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Border carbon adjustments and the potential for protectionism

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Balancing a legitimate fear that carbon leakage could undermine the impact of any global climate change agreement is a countervailing fear that leakage could be the excuse for protectionism in the guise of 'border carbon adjustments'. This would be dangerous for the world trading system, risking disputes due to ambiguities in the details of World Trade Organization rules over what types of border measures are potentially and actually admissible. Even with good-quality data, there is considerable potential for judgemental discretion, and hence opportunistic manipulation, in estimating the carbon charges to levy on an imported product. This is true even given agreement on whether to use importer or exporter coefficients. A clear distinction needs to be made between environmental and competitiveness motives for border adjustments. The key argument is that the traditional symmetry, between origin (production)-based taxes and other charges (e.g. due to a cap-and-trade scheme) and those based on the destination (consumption) principle, breaks down in the case of carbon charges. The potential is explored for regional agreements to ensure origin as the basis for carbon levies, while recognizing the challenges this poses for the mutual recognition of emissions regimes in particular.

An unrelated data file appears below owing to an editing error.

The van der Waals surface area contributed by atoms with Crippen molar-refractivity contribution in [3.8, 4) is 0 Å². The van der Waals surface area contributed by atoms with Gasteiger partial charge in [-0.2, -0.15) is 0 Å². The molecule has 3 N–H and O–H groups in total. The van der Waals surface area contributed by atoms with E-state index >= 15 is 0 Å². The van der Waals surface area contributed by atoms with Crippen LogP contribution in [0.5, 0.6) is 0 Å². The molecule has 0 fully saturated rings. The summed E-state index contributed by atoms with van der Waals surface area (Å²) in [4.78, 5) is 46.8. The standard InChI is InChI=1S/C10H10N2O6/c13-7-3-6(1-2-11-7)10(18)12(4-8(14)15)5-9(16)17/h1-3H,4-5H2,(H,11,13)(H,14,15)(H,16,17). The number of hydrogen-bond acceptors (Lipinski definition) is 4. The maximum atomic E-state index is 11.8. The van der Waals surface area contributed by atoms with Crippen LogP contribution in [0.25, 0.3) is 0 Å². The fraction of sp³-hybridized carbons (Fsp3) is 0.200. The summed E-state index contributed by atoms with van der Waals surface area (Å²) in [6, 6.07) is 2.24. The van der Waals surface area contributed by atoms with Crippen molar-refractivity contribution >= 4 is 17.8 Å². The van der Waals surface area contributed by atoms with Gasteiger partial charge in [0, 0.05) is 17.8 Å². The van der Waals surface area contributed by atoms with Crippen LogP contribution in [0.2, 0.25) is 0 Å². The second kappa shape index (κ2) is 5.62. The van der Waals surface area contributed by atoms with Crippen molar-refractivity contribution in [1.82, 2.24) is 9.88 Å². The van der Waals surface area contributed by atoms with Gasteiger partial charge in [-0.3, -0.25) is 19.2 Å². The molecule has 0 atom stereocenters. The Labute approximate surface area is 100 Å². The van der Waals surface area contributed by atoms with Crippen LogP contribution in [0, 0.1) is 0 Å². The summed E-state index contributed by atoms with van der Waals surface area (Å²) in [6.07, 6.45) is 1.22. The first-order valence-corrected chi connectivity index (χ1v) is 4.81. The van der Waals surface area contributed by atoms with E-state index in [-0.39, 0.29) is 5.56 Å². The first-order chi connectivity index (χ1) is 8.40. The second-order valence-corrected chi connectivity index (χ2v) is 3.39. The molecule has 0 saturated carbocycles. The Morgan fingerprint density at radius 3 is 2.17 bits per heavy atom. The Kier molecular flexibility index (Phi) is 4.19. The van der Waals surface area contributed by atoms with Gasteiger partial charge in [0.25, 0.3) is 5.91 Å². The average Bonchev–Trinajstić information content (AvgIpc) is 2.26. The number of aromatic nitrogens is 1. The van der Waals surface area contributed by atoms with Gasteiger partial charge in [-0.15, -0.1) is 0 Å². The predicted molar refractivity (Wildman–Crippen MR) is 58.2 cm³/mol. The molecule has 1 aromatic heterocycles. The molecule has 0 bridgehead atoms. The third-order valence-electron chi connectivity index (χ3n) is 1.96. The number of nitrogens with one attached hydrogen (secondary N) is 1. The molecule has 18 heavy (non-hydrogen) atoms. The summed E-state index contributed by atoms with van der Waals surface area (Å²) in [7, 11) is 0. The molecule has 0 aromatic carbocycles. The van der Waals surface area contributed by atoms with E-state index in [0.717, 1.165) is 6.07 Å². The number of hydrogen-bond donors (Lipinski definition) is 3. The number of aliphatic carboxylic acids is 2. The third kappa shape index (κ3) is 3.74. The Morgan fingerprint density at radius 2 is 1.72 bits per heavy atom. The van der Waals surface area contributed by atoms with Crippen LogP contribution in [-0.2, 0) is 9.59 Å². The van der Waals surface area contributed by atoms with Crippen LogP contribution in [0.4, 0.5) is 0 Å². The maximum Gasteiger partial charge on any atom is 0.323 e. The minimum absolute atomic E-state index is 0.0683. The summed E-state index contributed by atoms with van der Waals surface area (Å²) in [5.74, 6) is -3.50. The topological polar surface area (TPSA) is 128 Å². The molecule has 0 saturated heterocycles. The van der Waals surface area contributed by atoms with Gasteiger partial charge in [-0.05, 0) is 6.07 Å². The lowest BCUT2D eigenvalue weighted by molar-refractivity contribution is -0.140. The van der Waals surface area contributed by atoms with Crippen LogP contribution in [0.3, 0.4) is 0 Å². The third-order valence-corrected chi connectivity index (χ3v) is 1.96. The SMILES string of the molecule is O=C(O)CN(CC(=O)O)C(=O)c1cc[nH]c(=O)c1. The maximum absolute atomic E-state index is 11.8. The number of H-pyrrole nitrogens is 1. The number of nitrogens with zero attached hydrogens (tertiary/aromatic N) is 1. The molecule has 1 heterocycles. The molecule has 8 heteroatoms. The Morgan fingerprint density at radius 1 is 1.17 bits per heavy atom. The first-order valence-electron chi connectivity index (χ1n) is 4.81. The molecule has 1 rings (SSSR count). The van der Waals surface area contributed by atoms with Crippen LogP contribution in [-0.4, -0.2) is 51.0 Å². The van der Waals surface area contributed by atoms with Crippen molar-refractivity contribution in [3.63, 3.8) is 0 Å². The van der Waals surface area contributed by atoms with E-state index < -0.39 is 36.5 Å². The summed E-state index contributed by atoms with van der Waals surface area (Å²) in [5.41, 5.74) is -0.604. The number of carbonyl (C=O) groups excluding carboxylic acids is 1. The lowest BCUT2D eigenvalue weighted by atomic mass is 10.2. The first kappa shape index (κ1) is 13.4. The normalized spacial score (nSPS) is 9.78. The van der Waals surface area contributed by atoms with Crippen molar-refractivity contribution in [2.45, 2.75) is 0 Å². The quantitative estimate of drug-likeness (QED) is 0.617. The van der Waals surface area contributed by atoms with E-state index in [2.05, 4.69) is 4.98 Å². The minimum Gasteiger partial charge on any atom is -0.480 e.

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Article provided by Taylor & Francis Journals in its journal Climate Policy.

Volume (Year): 11 (2011)
Issue (Month): 2 (March)
Pages: 883-900

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Handle: RePEc:taf:tcpoxx:v:11:y:2011:i:2:p:883-900
DOI: 10.3763/cpol.2009.0071
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  1. Aaditya Mattoo & Arvind Subramanian & Dominique van der Mensbrugghe & Jianwu He, 2009. "Reconciling Climate Change and Trade Policy," Working Papers 189, Center for Global Development.
  2. Onno Kuik & Reyer Gerlagh, 2003. "Trade Liberalization and Carbon Leakage," The Energy Journal, International Association for Energy Economics, vol. 0(Number 3), pages 97-120.
  3. European Commission, 2010. "Innovative Financing at a Global Level," Taxation Papers 23, Directorate General Taxation and Customs Union, European Commission.
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